Perhaps the biggest shock in McDougall’s career came in 1997, when he was banned for 22 months for using banned substances, effectively two seasons, in 1997 and 1998.

What made this all the more interesting however, is that whilst McDougall accepted the punishment handed down to him eventually, he argued that the medication he was taking contained the banned substance, and it was for a rare condition he had.

Despite his personal hardships however, the one underlying factor as to why McDougall is still in the game of the NRL is very simple. He loves footy.

Whilst McDougall no longer plays representative football, and has not done so for five years, he still thrives on the challenges of the NRL facing star centres such as Steve Matai and Michael Jennings.

He almost always gets the better of his opposition number however despite his opponent being younger.

“I’m proud of it,” he says.

“I’ve been one of the older guys in the comp the last few years and I enjoy taking on the younger guys.

“Maybe in 10 years’ time, I can tell my kids that I used to play against some of the guys that are just starting out their careers now.

“It’s always good to come up against great players from different generations.”

McDougall and his three brothers – Ben, Scott and Luke were destined to play rugby league from the time they were born.

Whilst many footballers contemplate life after footy once they have retired, McDougall took the initiative and made plans throughout his career as to what his next adventure would be.

McDougall, along with his wife Belinda, bought a franchise that is in charge of selling exercise equipment.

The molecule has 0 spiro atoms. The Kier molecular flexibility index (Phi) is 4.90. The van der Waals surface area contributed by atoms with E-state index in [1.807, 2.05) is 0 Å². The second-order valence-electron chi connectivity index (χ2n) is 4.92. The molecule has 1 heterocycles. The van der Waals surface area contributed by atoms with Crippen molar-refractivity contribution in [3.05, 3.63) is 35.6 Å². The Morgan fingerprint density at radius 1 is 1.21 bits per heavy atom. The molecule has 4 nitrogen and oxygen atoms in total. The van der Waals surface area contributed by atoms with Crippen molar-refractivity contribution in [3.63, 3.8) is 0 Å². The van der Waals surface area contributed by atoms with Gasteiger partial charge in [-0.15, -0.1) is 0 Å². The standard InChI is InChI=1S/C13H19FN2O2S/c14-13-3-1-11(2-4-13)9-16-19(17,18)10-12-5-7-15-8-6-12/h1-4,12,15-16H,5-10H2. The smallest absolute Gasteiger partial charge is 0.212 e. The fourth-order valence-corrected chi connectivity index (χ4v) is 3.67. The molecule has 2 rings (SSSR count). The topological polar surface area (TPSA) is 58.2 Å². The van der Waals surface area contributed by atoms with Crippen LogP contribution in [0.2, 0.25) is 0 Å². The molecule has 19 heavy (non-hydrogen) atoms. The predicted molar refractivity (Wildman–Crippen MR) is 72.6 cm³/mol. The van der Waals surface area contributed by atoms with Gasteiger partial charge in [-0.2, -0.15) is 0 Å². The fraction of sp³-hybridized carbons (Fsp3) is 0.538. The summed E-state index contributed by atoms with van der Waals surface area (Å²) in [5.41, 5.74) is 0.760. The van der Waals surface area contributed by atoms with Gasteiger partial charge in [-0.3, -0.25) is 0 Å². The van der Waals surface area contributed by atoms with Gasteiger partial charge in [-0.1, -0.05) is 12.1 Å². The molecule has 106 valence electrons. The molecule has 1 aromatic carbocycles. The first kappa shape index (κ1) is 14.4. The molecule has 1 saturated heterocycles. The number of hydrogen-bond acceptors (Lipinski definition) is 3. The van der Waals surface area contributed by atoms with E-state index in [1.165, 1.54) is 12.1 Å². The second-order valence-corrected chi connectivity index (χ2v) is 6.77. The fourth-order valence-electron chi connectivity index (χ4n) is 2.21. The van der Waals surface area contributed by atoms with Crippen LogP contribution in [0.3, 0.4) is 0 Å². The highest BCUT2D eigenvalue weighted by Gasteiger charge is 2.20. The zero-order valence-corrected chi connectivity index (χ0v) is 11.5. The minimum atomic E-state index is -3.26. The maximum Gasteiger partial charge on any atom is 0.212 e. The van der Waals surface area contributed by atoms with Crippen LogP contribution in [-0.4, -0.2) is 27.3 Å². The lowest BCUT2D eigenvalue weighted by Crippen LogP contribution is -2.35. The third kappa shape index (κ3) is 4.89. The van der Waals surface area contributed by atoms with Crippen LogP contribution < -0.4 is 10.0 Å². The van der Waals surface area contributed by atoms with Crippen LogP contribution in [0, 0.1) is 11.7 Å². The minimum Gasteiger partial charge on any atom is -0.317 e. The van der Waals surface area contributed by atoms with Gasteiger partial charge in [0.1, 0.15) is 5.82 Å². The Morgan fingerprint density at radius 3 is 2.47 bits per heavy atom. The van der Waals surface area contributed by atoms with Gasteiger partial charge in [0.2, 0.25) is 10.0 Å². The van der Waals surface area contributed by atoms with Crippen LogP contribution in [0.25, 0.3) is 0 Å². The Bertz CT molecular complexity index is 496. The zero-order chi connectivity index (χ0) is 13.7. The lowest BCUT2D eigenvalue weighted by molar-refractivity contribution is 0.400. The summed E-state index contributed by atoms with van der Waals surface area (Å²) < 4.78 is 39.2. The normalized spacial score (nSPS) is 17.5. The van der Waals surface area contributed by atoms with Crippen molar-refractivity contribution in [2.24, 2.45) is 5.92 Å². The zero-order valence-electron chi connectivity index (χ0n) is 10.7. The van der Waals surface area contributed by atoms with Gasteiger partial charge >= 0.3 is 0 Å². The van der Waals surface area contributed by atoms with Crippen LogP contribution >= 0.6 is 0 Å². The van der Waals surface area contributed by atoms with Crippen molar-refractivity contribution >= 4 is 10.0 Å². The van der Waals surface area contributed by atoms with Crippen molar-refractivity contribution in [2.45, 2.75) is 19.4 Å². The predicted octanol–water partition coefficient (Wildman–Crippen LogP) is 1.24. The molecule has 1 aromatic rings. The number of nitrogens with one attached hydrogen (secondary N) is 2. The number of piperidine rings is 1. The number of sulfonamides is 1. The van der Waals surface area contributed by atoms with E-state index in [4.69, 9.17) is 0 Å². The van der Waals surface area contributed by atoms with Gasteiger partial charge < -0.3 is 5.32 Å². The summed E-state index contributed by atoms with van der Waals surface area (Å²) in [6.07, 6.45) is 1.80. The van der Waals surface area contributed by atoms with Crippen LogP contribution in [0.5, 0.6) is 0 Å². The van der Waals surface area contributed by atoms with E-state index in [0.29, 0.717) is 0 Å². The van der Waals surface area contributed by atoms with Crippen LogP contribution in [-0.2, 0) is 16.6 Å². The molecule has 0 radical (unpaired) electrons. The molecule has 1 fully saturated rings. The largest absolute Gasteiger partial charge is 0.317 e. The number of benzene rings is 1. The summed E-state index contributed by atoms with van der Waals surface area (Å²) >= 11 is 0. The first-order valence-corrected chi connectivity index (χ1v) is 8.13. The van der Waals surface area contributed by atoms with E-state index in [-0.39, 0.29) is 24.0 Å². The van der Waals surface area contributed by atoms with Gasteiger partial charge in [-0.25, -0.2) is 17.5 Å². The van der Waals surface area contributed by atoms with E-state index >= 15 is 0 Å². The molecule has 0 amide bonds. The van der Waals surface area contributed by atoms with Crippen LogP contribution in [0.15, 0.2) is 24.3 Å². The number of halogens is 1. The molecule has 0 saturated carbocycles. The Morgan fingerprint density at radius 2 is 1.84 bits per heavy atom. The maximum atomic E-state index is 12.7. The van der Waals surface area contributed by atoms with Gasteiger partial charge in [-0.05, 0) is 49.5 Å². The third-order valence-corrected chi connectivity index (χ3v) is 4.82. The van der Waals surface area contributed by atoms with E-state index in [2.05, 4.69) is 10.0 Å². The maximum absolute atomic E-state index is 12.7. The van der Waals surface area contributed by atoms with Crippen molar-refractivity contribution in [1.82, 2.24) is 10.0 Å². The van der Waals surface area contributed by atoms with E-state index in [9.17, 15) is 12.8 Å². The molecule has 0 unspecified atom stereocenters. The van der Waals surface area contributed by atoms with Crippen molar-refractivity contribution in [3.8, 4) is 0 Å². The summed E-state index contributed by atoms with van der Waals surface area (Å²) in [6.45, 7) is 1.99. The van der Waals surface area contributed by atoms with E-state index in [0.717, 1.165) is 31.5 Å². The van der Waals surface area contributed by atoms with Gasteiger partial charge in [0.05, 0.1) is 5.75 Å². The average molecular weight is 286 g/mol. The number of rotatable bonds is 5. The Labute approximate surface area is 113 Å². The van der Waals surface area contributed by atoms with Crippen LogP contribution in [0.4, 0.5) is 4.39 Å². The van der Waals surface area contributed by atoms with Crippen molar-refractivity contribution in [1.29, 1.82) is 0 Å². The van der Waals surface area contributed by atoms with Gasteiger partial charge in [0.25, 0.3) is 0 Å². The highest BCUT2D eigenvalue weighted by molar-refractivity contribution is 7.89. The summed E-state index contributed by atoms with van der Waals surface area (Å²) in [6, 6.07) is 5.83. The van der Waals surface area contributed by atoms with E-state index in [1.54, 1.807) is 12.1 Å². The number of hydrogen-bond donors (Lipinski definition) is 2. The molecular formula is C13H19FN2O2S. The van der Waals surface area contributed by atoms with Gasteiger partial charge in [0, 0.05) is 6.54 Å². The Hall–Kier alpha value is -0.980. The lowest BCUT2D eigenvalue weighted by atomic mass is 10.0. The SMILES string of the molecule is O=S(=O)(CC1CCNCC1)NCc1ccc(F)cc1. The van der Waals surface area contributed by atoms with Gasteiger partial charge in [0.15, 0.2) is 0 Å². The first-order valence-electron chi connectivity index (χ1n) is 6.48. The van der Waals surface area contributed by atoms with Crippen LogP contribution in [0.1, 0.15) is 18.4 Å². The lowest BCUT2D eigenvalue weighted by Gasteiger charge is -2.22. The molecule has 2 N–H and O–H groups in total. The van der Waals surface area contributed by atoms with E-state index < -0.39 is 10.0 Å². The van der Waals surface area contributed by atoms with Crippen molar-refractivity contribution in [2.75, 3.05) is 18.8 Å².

Their stores, titled GoFit, are now a national business, with 100 stores located around Australia, proving that McDougall, apart from being a handy footballer, is also quite a savvy businessman.

The norm for footballers is to use whatever spare time they have as their leisure time, in which they might play golf, have a bet or two on the races, or similar things.

For McDougall however, that’s the last thing on his mind when he has free time.

“I’m doing my master’s of business,” he says.

“Football’s been good to me, and allowed me to do a couple of uni degrees.

“I’m just upgrading my credentials before I go out in the real world.”

Another driving factor for McDougall to stay on for one more year was the desire to play at the Knights newly upgraded, Energy Australia Stadium on April 3rd against the Dragons.

“All off-season, when I’ve been doing all that hard training, I’ve been looking forward to that first home game,” he says.

“I’m just really excited about playing at the new stadium.

“I love playing at EnergyAustralia Stadium. I’ve got a great record there, a great strike rate.

“Now that they’ll have that new stand there, hopefully we’ll get some full houses like we used to.

“I just can’t wait for it, to be honest.”

McDougall is also eager to make the finals in his swansong year, an achievement which has eluded him for seven straight seasons.

“I’d say I’d be more than happy to finish this year,” he says.

“I know I could play longer if I wanted to, but I just want to take it game by game and enjoy this year.

“I really just want to finish on a good note.

“I thought last year, after the career I’ve had, I wouldn’t have done myself justice to finish in August.

“I want to finish in September, and I think I owe it to myself and the club to leave when we’re a contender for the premiership again.

“Definitely my focus is on playing in the finals. I’m confident we can do that this year and I’d be happy to walk away then.”

By ricky